Photography for beginners
I wrote about my own photographic journey last year, but I’ve only ever given advice when someone has asked for it. After spending a day with my trusty Lomo LC-A and comparing notes with a friend on Twitter who was wondering why her shots always ended up disappointing, I decided to jot down a few things that I’ve learned over the last few years. So, if you’re a beginner and want to start giving your photographs a bit more consideration, here are a few things that might help.
First of all, remember that you don’t have to have amazing equipment to shoot a good photo. Just learn more about the camera you have and, once you know its limitations, you will be able to get better shots. Most people realise that adding ‘effects’ can give cameraphone shots more depth, but things like walking right up to the subject instead of using your digital zoom also help a massive amount. Take lots of photos and learn from your mistakes, and also look at shots you like to work out why you like them. Join Flickr, share your images, join groups, ask questions, take up challenges… it all helps and the learning sinks in when you’re having fun!
Next, take a bit of time to learn a bit about how your camera works, as this will help you understand how it sees things (the three elements that make up an image are very useful). Check the instructions to see how to change the white balance, then make sure it’s set up properly so that your shots don’t have an ugly colour cast. Remember that you can focus on something by pushing the shutter release down halfway, then recompose the shot before taking it (e.g. so your subject doesn’t have to be in the middle of the frame). Also, don’t snap so fast that the autofocus doesn’t have time to kick in! Oh, and switch off the automatic flash because it doesn’t actually reach very far. You should always try a shot without it first, just to see what happens. I’ve seen people snap through windows or at concerts with the flash on and wonder why their shot won’t come out.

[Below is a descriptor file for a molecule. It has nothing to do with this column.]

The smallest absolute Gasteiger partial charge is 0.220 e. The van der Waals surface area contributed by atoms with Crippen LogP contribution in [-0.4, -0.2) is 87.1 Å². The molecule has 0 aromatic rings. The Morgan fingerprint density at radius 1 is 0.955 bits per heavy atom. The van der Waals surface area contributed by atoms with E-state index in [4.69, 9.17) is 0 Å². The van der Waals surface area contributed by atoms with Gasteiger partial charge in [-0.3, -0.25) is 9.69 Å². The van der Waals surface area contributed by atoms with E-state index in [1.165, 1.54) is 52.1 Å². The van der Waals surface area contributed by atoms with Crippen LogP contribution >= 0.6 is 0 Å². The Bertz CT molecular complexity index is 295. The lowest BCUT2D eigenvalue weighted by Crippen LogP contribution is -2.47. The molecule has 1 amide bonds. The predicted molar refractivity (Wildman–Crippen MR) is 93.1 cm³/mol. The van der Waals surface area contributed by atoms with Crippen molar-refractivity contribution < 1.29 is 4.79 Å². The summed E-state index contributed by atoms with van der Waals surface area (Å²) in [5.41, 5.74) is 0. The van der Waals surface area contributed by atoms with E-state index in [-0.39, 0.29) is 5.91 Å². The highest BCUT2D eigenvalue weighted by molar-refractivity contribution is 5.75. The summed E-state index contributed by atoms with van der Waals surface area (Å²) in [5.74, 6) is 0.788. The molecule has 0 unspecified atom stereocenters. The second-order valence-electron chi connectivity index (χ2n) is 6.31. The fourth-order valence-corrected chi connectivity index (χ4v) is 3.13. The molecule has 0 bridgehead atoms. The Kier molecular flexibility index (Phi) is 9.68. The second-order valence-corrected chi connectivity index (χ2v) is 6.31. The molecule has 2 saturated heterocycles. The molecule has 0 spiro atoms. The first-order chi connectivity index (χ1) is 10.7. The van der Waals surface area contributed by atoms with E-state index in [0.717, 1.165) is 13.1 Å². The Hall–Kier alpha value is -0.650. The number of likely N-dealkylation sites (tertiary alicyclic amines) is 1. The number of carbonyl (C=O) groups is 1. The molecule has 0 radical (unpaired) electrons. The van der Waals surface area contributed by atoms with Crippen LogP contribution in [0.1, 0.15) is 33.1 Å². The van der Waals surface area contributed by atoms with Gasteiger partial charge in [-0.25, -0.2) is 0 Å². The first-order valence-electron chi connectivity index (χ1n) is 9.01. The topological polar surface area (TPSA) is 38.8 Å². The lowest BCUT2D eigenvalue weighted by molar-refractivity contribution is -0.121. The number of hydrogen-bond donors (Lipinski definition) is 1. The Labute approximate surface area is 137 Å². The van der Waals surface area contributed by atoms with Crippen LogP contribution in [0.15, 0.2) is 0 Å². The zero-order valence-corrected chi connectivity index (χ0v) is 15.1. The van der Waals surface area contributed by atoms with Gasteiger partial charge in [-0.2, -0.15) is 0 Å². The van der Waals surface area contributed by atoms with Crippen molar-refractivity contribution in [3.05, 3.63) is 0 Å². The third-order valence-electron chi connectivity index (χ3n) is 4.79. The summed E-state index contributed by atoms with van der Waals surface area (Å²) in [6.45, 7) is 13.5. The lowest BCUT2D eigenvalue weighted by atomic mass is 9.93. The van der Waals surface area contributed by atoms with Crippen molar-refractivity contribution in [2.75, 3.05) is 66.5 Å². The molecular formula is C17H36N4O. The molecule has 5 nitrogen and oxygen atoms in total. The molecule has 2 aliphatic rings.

As far as composition goes, as I briefly mentioned in the last paragraph, don’t frame everything in the centre. The rule of thirds is useful to know, but remember that you can break it and still get great shots. Don’t be afraid to get in close and fill the frame with your subject, but always physically get closer rather than using the zoom wherever possible. Also, go for a different viewpoint occasionally to mix things up. Look down, look up or shoot from the hip to get something a little bit different. If you don’t try, you’ll never know what works.
The 10 golden rules of Lomography are a great start to get you enjoying taking photographs and realising that it’s not the end of the world when they don’t come out. Sometimes shots don’t work, and that’s OK too.